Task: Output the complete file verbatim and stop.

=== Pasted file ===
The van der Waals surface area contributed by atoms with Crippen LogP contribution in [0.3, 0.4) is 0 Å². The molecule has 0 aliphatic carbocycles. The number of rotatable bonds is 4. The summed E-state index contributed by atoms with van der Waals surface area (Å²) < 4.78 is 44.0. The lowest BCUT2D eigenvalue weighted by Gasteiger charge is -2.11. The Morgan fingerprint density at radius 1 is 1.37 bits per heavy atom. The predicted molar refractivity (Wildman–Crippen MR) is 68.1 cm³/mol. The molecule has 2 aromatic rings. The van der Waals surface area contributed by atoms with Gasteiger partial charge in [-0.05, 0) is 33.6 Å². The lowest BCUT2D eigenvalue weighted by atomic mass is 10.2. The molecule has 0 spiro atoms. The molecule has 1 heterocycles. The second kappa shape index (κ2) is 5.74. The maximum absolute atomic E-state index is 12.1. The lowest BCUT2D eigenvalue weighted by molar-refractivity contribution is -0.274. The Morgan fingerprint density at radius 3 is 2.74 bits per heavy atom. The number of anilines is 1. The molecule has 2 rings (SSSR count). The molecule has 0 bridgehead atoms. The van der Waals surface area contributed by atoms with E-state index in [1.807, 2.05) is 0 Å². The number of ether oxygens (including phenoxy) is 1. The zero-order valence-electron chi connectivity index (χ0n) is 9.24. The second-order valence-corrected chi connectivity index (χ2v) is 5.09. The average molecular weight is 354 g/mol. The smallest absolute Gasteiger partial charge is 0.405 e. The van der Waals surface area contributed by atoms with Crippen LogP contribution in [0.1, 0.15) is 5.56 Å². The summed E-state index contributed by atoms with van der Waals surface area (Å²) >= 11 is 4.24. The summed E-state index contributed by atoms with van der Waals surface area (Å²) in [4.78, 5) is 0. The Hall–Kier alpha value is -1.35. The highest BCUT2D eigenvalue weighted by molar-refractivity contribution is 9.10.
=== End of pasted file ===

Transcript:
The van der Waals surface area contributed by atoms with Crippen LogP contribution in [0.3, 0.4) is 0 Å². The molecule has 0 aliphatic carbocycles. The number of rotatable bonds is 4. The summed E-state index contributed by atoms with van der Waals surface area (Å²) < 4.78 is 44.0. The lowest BCUT2D eigenvalue weighted by Gasteiger charge is -2.11. The Morgan fingerprint density at radius 1 is 1.37 bits per heavy atom. The predicted molar refractivity (Wildman–Crippen MR) is 68.1 cm³/mol. The molecule has 2 aromatic rings. The van der Waals surface area contributed by atoms with Gasteiger partial charge in [-0.05, 0) is 33.6 Å². The lowest BCUT2D eigenvalue weighted by atomic mass is 10.2. The molecule has 0 spiro atoms. The molecule has 1 heterocycles. The second kappa shape index (κ2) is 5.74. The maximum absolute atomic E-state index is 12.1. The lowest BCUT2D eigenvalue weighted by molar-refractivity contribution is -0.274. The Morgan fingerprint density at radius 3 is 2.74 bits per heavy atom. The number of anilines is 1. The molecule has 2 rings (SSSR count). The molecule has 0 bridgehead atoms. The van der Waals surface area contributed by atoms with E-state index in [1.807, 2.05) is 0 Å². The number of ether oxygens (including phenoxy) is 1. The zero-order valence-electron chi connectivity index (χ0n) is 9.24. The second-order valence-corrected chi connectivity index (χ2v) is 5.09. The average molecular weight is 354 g/mol. The smallest absolute Gasteiger partial charge is 0.405 e. The van der Waals surface area contributed by atoms with Crippen LogP contribution in [0.1, 0.15) is 5.56 Å². The summed E-state index contributed by atoms with van der Waals surface area (Å²) >= 11 is 4.24. The summed E-state index contributed by atoms with van der Waals surface area (Å²) in [4.78, 5) is 0. The Hall–Kier alpha value is -1.35. The highest BCUT2D eigenvalue weighted by molar-refractivity contribution is 9.10.